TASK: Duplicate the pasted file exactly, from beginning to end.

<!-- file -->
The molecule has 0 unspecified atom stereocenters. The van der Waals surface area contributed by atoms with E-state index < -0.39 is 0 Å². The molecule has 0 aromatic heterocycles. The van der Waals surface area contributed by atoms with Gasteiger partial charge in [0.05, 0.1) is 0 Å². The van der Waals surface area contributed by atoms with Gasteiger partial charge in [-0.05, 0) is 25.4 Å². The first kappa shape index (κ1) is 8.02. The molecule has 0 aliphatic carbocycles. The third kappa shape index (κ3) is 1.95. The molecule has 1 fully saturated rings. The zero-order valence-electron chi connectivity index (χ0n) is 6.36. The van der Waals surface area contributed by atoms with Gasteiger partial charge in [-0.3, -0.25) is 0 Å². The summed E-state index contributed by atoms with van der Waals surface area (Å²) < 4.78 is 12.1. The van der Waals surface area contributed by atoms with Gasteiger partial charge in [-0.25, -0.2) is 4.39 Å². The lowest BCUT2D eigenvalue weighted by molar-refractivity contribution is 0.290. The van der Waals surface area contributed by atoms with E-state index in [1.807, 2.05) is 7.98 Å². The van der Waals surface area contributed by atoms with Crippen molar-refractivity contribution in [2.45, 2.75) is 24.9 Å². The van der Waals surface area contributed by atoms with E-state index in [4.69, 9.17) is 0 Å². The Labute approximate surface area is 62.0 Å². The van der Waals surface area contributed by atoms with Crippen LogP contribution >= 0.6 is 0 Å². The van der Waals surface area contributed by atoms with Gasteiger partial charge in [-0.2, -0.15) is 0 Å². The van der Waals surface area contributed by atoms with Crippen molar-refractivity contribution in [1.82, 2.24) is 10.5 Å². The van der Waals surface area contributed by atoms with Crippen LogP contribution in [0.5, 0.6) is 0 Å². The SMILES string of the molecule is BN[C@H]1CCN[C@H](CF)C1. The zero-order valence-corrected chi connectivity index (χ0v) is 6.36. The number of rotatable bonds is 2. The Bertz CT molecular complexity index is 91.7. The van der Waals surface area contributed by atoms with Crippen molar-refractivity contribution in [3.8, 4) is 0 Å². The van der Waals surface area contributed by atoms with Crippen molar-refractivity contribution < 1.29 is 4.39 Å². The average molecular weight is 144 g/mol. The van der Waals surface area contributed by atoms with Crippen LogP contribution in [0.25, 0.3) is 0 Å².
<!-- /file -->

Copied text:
The molecule has 0 unspecified atom stereocenters. The van der Waals surface area contributed by atoms with E-state index < -0.39 is 0 Å². The molecule has 0 aromatic heterocycles. The van der Waals surface area contributed by atoms with Gasteiger partial charge in [0.05, 0.1) is 0 Å². The van der Waals surface area contributed by atoms with Gasteiger partial charge in [-0.05, 0) is 25.4 Å². The first kappa shape index (κ1) is 8.02. The molecule has 0 aliphatic carbocycles. The third kappa shape index (κ3) is 1.95. The molecule has 1 fully saturated rings. The zero-order valence-electron chi connectivity index (χ0n) is 6.36. The van der Waals surface area contributed by atoms with Gasteiger partial charge in [-0.3, -0.25) is 0 Å². The summed E-state index contributed by atoms with van der Waals surface area (Å²) < 4.78 is 12.1. The van der Waals surface area contributed by atoms with Gasteiger partial charge in [-0.25, -0.2) is 4.39 Å². The lowest BCUT2D eigenvalue weighted by molar-refractivity contribution is 0.290. The van der Waals surface area contributed by atoms with E-state index in [1.807, 2.05) is 7.98 Å². The van der Waals surface area contributed by atoms with Crippen molar-refractivity contribution in [2.45, 2.75) is 24.9 Å². The van der Waals surface area contributed by atoms with E-state index in [4.69, 9.17) is 0 Å². The Labute approximate surface area is 62.0 Å². The van der Waals surface area contributed by atoms with Crippen LogP contribution >= 0.6 is 0 Å². The van der Waals surface area contributed by atoms with Gasteiger partial charge in [-0.2, -0.15) is 0 Å². The van der Waals surface area contributed by atoms with Crippen molar-refractivity contribution in [1.82, 2.24) is 10.5 Å². The van der Waals surface area contributed by atoms with Crippen LogP contribution in [0.5, 0.6) is 0 Å². The SMILES string of the molecule is BN[C@H]1CCN[C@H](CF)C1. The zero-order valence-corrected chi connectivity index (χ0v) is 6.36. The number of rotatable bonds is 2. The Bertz CT molecular complexity index is 91.7. The van der Waals surface area contributed by atoms with Crippen molar-refractivity contribution in [3.8, 4) is 0 Å². The van der Waals surface area contributed by atoms with Crippen molar-refractivity contribution < 1.29 is 4.39 Å². The average molecular weight is 144 g/mol. The van der Waals surface area contributed by atoms with Crippen LogP contribution in [0.25, 0.3) is 0 Å².